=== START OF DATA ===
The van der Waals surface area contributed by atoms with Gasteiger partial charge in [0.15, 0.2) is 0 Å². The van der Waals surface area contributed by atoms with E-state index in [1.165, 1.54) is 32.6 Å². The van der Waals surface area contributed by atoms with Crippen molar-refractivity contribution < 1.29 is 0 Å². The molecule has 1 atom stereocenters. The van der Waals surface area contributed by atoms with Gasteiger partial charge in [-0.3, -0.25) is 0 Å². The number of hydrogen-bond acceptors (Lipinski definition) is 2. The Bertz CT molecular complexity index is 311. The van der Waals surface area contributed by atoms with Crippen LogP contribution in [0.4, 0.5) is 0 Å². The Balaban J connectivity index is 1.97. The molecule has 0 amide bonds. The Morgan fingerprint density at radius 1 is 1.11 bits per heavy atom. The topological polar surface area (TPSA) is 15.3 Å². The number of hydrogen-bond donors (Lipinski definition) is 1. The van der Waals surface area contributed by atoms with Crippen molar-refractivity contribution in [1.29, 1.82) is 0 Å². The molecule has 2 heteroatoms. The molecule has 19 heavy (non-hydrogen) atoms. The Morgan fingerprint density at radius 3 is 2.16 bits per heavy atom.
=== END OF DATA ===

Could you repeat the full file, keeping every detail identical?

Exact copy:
The van der Waals surface area contributed by atoms with Gasteiger partial charge in [0.15, 0.2) is 0 Å². The van der Waals surface area contributed by atoms with E-state index in [1.165, 1.54) is 32.6 Å². The van der Waals surface area contributed by atoms with Crippen molar-refractivity contribution < 1.29 is 0 Å². The molecule has 1 atom stereocenters. The van der Waals surface area contributed by atoms with Gasteiger partial charge in [-0.3, -0.25) is 0 Å². The number of hydrogen-bond acceptors (Lipinski definition) is 2. The Bertz CT molecular complexity index is 311. The van der Waals surface area contributed by atoms with Crippen LogP contribution in [0.4, 0.5) is 0 Å². The Balaban J connectivity index is 1.97. The molecule has 0 amide bonds. The Morgan fingerprint density at radius 1 is 1.11 bits per heavy atom. The topological polar surface area (TPSA) is 15.3 Å². The number of hydrogen-bond donors (Lipinski definition) is 1. The van der Waals surface area contributed by atoms with Crippen molar-refractivity contribution in [1.29, 1.82) is 0 Å². The molecule has 2 heteroatoms. The molecule has 19 heavy (non-hydrogen) atoms. The Morgan fingerprint density at radius 3 is 2.16 bits per heavy atom.